Academic Publications: Supply Chain

  • Case Catalog Library Photo

    Case Catalog Library

    Vincent L. Lacorte Case Series

    The center develops case studies that help students examine how digital strategies are changing the way firms compete. Our cases illustrate how these strategies can enable the supply chain, marketing, manufacturing, services, innovation and product development. As the cases in the catalog demonstrate, digital strategies are implemented in a veriety of industries including communications, manufacturing, retail, biotechnology and humanitarian relief. For order reprint information, please email us or call 603.646.0187. More ›

    Case Catalog (12K)

    Topics: Information Technology, Innovation, Manufacturing, Marketing, Product Development, Services, Supply Chain


  • Information Risk of Inadvertent Disclosure: An Analysis of File-Sharing Risk in the Financial Supply

    M. Eric Johnson
    Journal of Management Information Systems, 2008

    Firms face many different types of information security risk. Inadvertent disclosure of sensitive business information represents one of the largest classes of recent security breaches. We examine a specific instance of this problem—inadvertent disclosures through peer-to-peer file-sharing networks. We characterize the extent of the security risk for a group of large financial institutions using a direct analysis of leaked documents. We also characterize the threat of loss by examining search patterns in peer-to-peer networks. Our analysis demonstrates both a substantial threat and vulnerability for large financial firms.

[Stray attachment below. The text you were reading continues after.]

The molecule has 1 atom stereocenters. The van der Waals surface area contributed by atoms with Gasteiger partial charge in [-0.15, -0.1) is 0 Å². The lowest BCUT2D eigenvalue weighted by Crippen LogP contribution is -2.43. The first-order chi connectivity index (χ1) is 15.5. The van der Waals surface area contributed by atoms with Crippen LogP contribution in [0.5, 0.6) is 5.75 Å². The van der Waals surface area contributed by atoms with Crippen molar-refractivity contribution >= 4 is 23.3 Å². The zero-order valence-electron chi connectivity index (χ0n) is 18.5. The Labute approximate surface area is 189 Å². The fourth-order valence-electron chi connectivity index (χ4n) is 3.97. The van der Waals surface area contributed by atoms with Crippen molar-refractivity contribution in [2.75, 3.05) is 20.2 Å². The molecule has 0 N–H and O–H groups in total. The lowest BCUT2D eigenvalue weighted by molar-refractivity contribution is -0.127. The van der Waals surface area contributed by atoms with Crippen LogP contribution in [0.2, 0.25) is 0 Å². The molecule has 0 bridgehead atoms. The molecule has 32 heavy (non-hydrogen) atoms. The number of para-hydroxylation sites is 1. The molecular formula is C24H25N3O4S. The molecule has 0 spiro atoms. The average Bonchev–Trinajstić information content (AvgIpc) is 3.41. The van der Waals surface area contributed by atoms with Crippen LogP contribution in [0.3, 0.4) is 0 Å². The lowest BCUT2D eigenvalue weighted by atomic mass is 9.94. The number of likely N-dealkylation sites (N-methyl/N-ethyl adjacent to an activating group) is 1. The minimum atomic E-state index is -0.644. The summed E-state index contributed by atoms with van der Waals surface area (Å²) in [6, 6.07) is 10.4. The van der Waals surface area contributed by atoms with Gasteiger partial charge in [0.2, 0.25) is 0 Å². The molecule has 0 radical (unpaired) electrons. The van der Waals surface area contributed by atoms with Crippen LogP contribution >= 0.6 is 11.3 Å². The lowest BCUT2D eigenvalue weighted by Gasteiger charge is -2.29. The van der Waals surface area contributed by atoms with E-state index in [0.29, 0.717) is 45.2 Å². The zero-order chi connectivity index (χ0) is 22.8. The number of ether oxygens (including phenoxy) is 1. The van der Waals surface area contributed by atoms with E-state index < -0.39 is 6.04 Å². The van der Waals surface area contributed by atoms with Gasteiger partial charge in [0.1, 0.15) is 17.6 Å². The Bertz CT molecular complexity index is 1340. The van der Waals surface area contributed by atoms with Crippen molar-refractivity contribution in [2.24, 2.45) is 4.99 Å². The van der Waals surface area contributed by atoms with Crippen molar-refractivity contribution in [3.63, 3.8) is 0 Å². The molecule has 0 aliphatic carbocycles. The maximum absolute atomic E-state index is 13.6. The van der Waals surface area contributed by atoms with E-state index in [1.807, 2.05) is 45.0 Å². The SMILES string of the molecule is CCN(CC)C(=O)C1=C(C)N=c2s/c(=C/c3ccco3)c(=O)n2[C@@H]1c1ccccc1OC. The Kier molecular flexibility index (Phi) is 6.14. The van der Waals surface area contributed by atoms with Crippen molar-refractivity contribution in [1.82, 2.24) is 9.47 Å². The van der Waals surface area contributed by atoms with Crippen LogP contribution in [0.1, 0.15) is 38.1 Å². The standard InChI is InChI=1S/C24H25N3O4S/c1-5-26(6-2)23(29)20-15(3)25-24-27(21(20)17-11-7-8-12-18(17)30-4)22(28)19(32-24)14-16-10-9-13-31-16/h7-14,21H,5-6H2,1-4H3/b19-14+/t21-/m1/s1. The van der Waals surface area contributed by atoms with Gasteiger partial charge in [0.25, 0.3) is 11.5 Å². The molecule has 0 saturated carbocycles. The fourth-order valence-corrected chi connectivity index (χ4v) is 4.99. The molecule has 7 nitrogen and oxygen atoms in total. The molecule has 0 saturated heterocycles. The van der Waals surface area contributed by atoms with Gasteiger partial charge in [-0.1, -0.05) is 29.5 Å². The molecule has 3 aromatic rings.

Overview in PDF Format (1319K)

    Topics: Inadvertent Data Disclosure, Risk, Supply Chain


  • Ubiquitous Communication: Tracking Technologies within the Supply Chain

    M. Eric Johnson
    Logistics Engineering Handbook, CRC Press, Editor G. D. Taylor, 2008

    The article examines tracking technologies in the context of a case study of an integration project at a major retailer, focusing on the business case for investment. The case looks at how technologies like Radio Frequency Identification (RFID) and Global Positioning System (GPS) can be used to improve supply chain performance and aid in reducing supply chain shrinkage. 

    In PDF Format (323K)
    LEH.pdf (900K)
    Ubiquitous Communication (944k)

    Topics: Supply Chain, Technology


  • Supply Chain Management: Technology, Globalization, and Policy at a Crossroads

    M. Eric Johnson
    Interfaces, Volume 36, 2006

    The forces of globalization and technology are changing supply chains. In many cases, the supply chains are literally disintegrating. Product designers, marketers, and manufacturers that were previously housed in a single facility are now spread over several continents in organizations with different cultures, languages, and business objectives. For example, not long ago, apparel firms, such as Levi Strauss and Company, did it all—operating their own US production plants along with their core design and marketing activities. In the past few years, that has changed. 

    Paper in PDF Format (46K)

    Topics: Manufacturing, Marketing, Product Development, Risk, Supply Chain


  • Dual Sourcing Strategies

    M. Eric Johnson
    Supply Chain Excellence in Emerging Economies, Springer-Verlag, Editors Hau L. Lee and Chung-Yee Lee, 2006